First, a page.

Terminus: a copy and imperfect mirror.


In his 1848 Gromatici Veteres (a title which makes me think of Nick Park’s stop-motion animation), Lachmann relied on the famous (and obviously ancient) Codex Acerianus. But he also used another manuscript from the former ducal library at Wolfenbüttel (Cod. Guelf.105 Gudianus Lat.) as a principal source, and relegated the collations of Vatican Pal. lat 1564 to the variant readings at the bottom of the page. Lachmann’s favored manuscript was from the collection of the German philologist Marquard Gude (1635-1689), and was acquired for the Herzog August around 25 October 1709 (I think), by Gottfried Wilhelm Leibniz. Quite simply, Codex Gud.105 is a copy of Pal. lat. 1564 from late in the ninth century, but the correct order of descent was not decisively established until the Swedish scholar Carl Olof Thulin (1871-1921) published his Die Handschriften des Corpus Agrimensorum Romanorum in 1911 (ibid.58-69).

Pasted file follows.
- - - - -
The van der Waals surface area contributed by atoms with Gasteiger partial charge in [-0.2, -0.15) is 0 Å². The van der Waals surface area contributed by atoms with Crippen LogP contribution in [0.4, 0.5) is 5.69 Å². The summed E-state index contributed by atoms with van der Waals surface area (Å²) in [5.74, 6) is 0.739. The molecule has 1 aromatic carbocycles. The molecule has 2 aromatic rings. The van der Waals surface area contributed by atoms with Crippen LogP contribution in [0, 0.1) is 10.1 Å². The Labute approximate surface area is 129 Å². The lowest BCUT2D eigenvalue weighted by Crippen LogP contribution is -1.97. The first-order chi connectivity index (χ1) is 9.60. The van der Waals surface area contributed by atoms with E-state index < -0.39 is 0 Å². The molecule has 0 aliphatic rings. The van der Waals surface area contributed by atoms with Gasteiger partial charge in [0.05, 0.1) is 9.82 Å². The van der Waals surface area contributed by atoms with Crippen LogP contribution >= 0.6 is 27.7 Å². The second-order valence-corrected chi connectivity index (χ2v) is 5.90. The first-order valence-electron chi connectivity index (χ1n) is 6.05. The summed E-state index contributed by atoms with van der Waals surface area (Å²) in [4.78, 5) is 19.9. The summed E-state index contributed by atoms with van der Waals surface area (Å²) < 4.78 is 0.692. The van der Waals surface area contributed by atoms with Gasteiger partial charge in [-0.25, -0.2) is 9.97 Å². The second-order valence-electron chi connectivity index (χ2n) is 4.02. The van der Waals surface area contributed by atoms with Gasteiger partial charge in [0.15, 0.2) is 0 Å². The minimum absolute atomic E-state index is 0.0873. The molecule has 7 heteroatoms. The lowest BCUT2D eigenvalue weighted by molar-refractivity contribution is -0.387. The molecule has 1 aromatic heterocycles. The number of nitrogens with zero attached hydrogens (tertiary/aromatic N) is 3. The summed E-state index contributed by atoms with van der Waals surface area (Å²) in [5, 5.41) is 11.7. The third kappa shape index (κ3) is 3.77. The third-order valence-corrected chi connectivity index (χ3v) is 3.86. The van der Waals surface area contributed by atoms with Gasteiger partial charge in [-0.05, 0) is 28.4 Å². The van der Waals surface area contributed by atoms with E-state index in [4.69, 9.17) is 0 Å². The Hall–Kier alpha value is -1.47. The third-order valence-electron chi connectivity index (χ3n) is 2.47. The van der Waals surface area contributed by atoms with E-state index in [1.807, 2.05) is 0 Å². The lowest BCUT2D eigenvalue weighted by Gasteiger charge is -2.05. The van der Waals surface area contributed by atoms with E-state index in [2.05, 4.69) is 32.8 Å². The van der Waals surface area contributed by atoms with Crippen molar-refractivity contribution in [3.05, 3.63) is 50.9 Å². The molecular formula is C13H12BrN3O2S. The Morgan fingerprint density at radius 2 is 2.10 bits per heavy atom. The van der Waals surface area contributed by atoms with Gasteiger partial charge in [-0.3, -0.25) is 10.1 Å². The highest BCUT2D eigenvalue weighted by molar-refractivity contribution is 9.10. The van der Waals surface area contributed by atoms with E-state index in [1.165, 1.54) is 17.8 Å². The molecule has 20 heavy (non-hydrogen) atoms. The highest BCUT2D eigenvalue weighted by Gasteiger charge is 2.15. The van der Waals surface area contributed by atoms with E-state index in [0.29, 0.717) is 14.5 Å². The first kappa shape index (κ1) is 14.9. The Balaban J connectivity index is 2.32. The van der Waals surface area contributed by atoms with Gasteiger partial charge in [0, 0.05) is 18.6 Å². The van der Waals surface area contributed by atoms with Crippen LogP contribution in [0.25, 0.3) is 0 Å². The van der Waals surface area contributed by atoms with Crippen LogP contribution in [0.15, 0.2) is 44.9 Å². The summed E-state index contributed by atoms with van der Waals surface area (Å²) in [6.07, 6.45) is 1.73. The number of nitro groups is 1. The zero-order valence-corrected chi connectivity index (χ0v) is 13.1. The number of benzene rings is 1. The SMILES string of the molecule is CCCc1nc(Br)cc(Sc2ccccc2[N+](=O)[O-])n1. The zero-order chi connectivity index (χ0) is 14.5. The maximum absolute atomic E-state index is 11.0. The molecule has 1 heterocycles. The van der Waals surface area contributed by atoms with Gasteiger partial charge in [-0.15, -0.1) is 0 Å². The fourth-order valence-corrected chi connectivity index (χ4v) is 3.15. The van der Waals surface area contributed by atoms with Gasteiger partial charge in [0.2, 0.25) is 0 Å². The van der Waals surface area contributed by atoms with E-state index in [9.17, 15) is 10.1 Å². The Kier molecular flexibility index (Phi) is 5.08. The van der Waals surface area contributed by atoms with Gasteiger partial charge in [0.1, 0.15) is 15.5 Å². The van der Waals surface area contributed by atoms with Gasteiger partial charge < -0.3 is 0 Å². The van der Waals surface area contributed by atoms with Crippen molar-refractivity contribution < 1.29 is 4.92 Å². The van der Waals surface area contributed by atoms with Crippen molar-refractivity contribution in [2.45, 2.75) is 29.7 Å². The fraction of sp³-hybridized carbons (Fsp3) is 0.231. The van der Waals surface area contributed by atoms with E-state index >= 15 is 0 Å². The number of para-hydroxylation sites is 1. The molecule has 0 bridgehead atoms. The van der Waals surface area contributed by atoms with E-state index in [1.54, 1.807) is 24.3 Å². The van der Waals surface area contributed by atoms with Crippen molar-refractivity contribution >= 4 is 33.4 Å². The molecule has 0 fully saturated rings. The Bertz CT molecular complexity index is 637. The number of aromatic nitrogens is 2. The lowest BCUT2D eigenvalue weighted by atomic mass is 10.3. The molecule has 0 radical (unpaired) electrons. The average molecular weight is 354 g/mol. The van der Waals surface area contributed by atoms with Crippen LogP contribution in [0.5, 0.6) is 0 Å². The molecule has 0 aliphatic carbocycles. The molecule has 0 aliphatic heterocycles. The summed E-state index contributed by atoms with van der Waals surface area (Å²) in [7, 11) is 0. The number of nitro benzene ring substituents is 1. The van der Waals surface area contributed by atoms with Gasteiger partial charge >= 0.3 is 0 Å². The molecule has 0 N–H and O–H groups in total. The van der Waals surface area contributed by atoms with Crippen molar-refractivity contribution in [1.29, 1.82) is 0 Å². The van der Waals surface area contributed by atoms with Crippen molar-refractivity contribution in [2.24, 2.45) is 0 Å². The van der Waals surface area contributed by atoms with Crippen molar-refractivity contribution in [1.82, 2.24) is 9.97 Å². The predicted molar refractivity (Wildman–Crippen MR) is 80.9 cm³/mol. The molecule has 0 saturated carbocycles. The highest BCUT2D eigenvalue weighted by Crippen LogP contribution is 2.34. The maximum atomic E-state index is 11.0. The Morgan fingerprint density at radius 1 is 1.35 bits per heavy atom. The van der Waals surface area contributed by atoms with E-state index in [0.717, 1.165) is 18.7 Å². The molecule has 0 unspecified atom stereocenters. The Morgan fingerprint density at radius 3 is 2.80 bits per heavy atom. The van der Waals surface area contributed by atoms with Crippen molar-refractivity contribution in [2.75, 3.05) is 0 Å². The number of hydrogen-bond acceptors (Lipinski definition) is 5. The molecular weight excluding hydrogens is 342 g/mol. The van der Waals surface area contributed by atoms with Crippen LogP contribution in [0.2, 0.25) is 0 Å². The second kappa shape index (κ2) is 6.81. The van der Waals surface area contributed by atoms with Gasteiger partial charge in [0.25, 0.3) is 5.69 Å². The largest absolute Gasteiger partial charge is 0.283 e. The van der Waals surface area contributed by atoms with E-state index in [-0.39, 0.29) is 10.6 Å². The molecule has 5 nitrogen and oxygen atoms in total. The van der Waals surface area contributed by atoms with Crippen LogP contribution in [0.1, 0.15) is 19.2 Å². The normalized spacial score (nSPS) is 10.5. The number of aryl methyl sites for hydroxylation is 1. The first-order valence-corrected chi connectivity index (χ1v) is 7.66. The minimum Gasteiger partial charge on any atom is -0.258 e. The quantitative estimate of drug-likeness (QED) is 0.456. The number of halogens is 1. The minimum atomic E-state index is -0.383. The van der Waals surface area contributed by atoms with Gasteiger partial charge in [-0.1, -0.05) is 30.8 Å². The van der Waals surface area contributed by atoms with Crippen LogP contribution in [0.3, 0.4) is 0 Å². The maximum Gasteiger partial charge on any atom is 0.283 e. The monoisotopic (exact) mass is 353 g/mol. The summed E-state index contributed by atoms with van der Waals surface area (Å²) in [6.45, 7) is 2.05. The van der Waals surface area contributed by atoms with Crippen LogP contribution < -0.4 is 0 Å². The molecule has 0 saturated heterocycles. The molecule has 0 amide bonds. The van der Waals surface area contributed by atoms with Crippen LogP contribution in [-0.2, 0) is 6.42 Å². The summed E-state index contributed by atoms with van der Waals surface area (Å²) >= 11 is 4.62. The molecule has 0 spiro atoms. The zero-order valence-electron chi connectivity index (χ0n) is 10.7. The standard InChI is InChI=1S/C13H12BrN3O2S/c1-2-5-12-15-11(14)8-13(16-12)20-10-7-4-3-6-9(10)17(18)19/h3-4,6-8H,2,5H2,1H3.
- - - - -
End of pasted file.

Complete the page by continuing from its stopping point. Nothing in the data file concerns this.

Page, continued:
Of course, he used methods pioneered by Lachmann decades before. Although the paths the two codices took through the passage of centuries were quite distinct, we can witness the imperfect mirror formed from an image and its copy. Unfortunately, few current digitization projects provide us with tools to explore these paths of transmission, circulation and reconstruction.  On this point, I will not yield.